The Fabulous Chrysanthemum

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How well do you know her?

The beautiful chrysanthemum!  We see them everywhere.  They are a popular flower in our culture today.  But what do you know about this beauty?  Are you a lover or just an acquaintance of her?

The chrysanthemum is also known as the mum or the sun flower. There are actually over 30 species of this flower that offer a wide variety of shapes and colors. They come in purples, white, yellow, lavender, red, and bronze. Their beauty has been revered for centuries throughout most of the world. The name given to this flower comes from the Greek meaning golden flower (gold being the original color of the chrysanthemum).

Historically references to the chrysanthemum go as far back as the eighth century in China and Japan. Its native home of China looks at the flower as a flowering herb while Europe and America view it more as a flowering perennial. When the flower first came to Japan from China, the Emperor was so impressed with its beauty that he made the chrysanthemum his official seal. Japan even has a Festival of Happiness in honor of the flower.

Many in Asia use this plant for a sweet drink. They take the yellow or white flowers and boil them to drink for pleasure or to help recover from the influenza. Korea uses it to flavor rice wine. If you travel to China you can find that the leaves of the chrysanthemum are used as greens much like we use spinach or collards.

It is also used as a natural insecticide in gardens. The flowers are processed into a fine powder with a few natural additives. It is so safe that it can be used around food plants.

If you want to improve the air quality in your home, add a few chrysanthemums to your décor. They are reputed to help reduce air pollution over many other of the common household plants.

But if you just want them in your garden they are wonderful to enhance your outdoor décor. They are one of the easiest plants to grow and because they are a perennial you don’t have to replant them year after year. Plant them in early spring as a general rule in full sunshine. After a couple of years of growth, look into dividing the plants to create even more beautiful flowers. They can get up to 3 feet high and are great for cuttings. Use them to decorate your table as a centerpiece or to create a bouquet to give away.

Most flowers are symbolic somewhere in the world. The chrysanthemum is no exception. While we love their beauty here in the states, other countries see them in a different light. France, Croatia, and Poland view the chrysanthemum as a symbol of death much like other countries view the lily. In Asia the white chrysanthemum represents grief. But to others it represents honesty. And if you were born in November, you can proudly claim the chrysanthemum as your birth flower. So in this instance, you have a symbol of birth instead of death.

Just as they are symbolic they are also shrouded in legend. In China it is said that an emperor had heard of an herb located on Dragonfly Island (Japan) that held the secret to youth. Since the emperor desired nothing more than to stay young forever, he sent out a party of young people to bring it back to him. They took with them many pots of chrysanthemum to use for trading for the magical herb. They never found the herb. So instead of going back to deliver such bad news, they stayed on the island and made it their home. The chrysanthemum was grown as a reminder of their homeland that they left behind.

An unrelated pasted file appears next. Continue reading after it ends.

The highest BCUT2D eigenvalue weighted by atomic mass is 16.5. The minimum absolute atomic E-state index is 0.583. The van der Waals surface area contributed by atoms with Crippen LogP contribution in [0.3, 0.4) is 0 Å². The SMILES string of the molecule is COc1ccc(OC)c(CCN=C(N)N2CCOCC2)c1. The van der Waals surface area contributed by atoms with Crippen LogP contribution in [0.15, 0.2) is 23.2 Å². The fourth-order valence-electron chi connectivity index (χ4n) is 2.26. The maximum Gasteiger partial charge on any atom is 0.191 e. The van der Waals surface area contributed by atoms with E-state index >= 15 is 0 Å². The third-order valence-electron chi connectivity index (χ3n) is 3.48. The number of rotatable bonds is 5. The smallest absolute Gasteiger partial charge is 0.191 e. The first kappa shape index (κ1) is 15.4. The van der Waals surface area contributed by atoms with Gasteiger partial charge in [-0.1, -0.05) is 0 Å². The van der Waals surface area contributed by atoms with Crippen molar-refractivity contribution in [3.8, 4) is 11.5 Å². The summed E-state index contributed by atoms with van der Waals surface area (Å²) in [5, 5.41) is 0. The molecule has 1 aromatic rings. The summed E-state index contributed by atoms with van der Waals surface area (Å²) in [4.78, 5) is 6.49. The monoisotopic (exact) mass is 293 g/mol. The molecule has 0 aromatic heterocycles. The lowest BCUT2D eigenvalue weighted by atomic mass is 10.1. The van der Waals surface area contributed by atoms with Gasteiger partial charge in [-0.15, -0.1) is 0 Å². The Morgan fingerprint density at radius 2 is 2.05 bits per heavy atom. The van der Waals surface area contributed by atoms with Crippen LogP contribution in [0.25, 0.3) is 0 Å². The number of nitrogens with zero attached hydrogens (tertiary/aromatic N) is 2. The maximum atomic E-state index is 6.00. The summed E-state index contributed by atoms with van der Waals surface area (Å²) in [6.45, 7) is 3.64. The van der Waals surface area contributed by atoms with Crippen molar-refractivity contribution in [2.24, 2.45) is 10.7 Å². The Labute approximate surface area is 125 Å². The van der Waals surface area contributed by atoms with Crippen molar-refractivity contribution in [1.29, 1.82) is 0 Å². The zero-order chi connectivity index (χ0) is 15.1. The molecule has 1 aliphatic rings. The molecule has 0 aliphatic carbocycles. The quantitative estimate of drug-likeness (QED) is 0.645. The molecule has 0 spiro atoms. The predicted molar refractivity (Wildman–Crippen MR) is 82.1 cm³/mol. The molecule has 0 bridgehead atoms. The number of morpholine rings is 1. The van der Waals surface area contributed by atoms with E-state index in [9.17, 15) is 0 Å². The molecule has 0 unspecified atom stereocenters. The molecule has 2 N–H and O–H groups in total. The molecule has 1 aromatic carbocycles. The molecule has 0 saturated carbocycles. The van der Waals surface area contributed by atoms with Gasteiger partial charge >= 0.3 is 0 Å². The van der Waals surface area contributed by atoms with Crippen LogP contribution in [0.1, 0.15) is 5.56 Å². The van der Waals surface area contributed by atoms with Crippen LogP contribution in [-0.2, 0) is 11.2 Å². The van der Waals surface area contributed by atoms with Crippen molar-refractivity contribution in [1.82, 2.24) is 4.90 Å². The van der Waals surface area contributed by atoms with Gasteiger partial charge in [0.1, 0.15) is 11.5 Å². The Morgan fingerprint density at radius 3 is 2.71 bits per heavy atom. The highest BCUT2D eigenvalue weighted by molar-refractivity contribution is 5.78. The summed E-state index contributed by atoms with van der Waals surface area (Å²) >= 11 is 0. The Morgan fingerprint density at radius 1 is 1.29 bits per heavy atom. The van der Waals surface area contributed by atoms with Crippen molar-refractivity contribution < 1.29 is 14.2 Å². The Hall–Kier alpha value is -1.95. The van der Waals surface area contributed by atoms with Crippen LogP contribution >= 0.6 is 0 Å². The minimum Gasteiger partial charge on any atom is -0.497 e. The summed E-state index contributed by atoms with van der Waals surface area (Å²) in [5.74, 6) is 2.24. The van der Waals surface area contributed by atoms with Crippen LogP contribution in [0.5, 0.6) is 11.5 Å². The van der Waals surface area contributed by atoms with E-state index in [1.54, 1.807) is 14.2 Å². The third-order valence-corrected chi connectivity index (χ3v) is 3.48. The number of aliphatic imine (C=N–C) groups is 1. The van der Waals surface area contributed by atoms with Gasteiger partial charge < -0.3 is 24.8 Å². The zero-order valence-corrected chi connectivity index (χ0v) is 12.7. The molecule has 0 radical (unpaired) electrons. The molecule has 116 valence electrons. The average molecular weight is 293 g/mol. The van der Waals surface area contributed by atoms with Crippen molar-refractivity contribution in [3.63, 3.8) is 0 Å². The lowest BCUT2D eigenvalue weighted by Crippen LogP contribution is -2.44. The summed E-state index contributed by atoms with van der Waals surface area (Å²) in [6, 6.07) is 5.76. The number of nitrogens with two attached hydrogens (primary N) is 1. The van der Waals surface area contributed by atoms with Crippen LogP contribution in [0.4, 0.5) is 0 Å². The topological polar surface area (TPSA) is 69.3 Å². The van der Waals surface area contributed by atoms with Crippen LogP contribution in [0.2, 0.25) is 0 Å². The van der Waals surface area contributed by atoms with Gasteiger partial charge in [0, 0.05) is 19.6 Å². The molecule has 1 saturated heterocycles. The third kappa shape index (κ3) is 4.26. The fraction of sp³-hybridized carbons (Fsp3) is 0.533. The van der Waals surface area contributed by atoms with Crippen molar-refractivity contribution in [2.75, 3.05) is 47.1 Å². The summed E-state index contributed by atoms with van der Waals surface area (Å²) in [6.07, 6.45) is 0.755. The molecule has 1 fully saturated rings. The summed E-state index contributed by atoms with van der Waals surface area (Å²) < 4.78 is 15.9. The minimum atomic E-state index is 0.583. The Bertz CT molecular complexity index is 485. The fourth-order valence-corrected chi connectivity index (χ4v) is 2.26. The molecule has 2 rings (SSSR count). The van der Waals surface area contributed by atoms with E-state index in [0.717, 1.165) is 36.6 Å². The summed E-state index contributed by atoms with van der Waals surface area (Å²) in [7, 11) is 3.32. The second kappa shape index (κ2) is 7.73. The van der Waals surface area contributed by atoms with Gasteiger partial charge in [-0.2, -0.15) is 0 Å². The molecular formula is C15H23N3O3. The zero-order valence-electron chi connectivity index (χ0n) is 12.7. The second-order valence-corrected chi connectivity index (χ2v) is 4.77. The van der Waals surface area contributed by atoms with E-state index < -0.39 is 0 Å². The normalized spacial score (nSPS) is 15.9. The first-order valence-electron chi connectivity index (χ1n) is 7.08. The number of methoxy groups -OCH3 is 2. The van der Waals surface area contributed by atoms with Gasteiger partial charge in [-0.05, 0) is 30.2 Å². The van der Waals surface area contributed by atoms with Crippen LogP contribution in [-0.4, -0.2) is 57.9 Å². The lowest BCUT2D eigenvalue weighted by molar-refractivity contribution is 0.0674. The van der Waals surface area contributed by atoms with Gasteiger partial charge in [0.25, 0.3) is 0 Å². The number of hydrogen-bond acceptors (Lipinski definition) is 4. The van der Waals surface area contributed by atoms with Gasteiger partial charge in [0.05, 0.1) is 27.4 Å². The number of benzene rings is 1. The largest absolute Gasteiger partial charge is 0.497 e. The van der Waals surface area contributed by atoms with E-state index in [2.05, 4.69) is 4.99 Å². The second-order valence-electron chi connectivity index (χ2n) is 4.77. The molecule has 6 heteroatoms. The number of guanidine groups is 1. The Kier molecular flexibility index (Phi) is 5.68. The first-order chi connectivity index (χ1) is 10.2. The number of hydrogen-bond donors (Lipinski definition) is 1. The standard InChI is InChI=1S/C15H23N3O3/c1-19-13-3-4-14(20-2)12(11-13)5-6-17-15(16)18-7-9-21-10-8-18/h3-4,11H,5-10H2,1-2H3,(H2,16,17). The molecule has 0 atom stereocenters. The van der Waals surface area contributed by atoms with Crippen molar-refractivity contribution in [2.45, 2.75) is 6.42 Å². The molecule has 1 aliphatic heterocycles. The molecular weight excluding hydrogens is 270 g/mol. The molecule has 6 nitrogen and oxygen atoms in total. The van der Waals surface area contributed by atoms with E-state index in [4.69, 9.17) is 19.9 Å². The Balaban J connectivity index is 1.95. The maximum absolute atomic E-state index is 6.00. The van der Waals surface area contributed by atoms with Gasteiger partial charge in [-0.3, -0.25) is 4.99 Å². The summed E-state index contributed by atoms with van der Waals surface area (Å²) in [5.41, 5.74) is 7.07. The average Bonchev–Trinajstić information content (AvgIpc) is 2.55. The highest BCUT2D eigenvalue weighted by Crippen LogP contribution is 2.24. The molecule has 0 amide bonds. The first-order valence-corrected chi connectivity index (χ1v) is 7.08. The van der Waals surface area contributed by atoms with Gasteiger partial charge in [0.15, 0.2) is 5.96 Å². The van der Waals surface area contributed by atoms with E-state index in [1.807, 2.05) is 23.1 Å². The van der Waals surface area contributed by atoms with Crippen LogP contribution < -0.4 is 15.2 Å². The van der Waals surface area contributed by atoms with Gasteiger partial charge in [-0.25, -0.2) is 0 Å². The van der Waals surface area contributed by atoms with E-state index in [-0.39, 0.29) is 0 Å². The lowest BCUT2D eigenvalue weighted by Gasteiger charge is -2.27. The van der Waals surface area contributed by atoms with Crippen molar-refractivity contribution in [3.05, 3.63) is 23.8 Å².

Japan’s legend is a little different. According to their native stories there is only one place that chrysanthemums cannot grow. It is the small village where a great nobleman lived with many valuable possessions around him. He prized them above anything else. In fact, he was so protective of them that no one was allowed to look or touch them save one of his maids. Her name was O-Kiku which means “chrysanthemum”. One day while cleaning the valuables she noticed that a plate was missing from a set. She looked everywhere and could not find it. She knew that when the nobleman discovered that the plate was missing that he would logically blame her. In despair she drowned herself. Every night after that her ghost would appear to count the collection hoping in vain to find the missing plate. This caused the nobleman such stress that he left his home and all his valuables. The village was celebrating his departure because he was a harsh and cruel man. In honor of the deceased maid, they refused to grow chrysanthemums in her honor.

The beautiful chrysanthemum. Full of heritage and pleasant to the eye. Check out the National Chrysanthemum Society site to learn more how you can enjoy this wonderful flower.

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Comments 1 comment

PamD 4 years ago

LOVE mums!!! Loved the folklore on this one! Great blog!

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